And the impact that I see is something that unfortunately we can't put down on paper or to commissioners and to people out there. So obviously, we do our reports and say we've seen people increase their well-being or they've got new skills from coming to Sheffield Flourish or we've got people signposted from Sheffield Mental Health Guide into the correct support and stuff like that.
So we see all that. But then it's like, it's that community feel that I see that impact of, like how we've got our culture right.
So our activity where most of the activities run is in the office, so we see people walking in and out. So I'll go in the office tomorrow on a Friday and there's a music group and it's loud, it's buzzing and people are like just beaming that they're involved in something or learning new skills or they're coming up to me and telling me that they've done guitar today or singing.
And that's something that you can't put down on paper to describe. And that's what I want to see more of moving forward. But I guess the other thing is, and it's quite a nice story, actually.
We did a reach out because we want to up our game on social media because why wouldn't we want to try and up our game.
Tom: You're already doing quite well. I think you've got like five or six times as many followers as us which you love to see.
Robyn: We're doing good, but again and I don't know if you'd agree with this but stuff like social media, working from home didn't really feel that collaboraitve.
And you're not really getting across what you are doing that well.
Tom: Yeah, it sounds like you're so active and busy like there'd be so much to share. Like you could have videos of people and interviews, there's a lot of scope there.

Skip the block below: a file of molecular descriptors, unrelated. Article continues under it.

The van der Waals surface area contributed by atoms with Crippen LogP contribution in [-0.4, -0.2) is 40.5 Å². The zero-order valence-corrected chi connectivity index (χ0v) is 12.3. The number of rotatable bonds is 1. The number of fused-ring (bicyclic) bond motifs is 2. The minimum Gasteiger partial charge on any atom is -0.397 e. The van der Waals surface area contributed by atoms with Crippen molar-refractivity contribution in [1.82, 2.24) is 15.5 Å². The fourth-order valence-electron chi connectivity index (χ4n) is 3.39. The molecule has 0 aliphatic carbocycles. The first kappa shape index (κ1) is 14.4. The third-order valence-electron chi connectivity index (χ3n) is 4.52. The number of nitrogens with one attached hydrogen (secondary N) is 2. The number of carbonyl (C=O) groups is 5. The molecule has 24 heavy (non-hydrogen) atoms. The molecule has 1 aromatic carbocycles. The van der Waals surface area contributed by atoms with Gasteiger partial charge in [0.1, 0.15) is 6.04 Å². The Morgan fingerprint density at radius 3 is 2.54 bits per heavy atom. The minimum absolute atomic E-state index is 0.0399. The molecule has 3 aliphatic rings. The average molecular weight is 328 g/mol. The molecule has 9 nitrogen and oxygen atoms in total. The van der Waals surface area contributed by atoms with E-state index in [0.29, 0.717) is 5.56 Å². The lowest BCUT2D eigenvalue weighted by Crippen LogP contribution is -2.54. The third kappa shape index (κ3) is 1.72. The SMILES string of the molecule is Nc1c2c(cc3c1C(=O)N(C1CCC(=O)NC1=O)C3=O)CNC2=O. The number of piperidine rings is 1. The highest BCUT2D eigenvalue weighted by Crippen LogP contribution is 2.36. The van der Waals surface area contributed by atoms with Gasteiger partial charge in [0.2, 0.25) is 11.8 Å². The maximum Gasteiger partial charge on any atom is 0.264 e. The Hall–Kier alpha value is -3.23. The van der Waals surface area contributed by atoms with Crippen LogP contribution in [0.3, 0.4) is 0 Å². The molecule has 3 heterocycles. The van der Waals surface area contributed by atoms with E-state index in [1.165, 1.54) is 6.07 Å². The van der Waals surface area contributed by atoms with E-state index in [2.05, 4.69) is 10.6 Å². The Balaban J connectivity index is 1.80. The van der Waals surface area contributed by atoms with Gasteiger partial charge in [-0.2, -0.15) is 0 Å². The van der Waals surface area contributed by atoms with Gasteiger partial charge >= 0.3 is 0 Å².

Robyn: Yeah. So we did that reach out and I was trying to find some like social media training, and it was really hard to find some, like there doesn't seem to be much out there. You know like readily available to be like bespoke.
And then this organization called Little Mesters, who I think started it in the pandemic, who are like a social media agency got in touch with us and they want to give their free time to us, so instead of like donating money, to come and do some work with us around like how we can do more things on social media and stuff and TikTok did get mentioned.
Tom: Your going to get on TikTok then?
Robyn: I don't know, I think so.
Tom: Whenever TikTok gets mentioned at Hive, I'm like I'm out of here.
Robyn It looks like hard work but it would be great to show all of the groups and stuff.
SoI guess that's like a bit of a vision moving forward.
Tom: Yeah that sounds great and I love that story of you kind of there actually getting to witness firsthand all of the great stuff that Sheffield Flourish are doing.
Yeah, so I think they were all my questions so we will wrap it up there. Thank you so much for coming on the podcast Robyn, I appreciate your time.
Where can people find Sheffield Flourish on social media? We will try and get that follower account even more.
Website - Sheffield Flourish
Sheffield Flourish Twitter - @ShefFlourish
Sheffield Mental Health Guide Twitter - @SheffMHG
Tom: Wonderful. Thank you so much for coming on, thank you for watching or listening or reading. And I do hope you have an amazing rest of your day.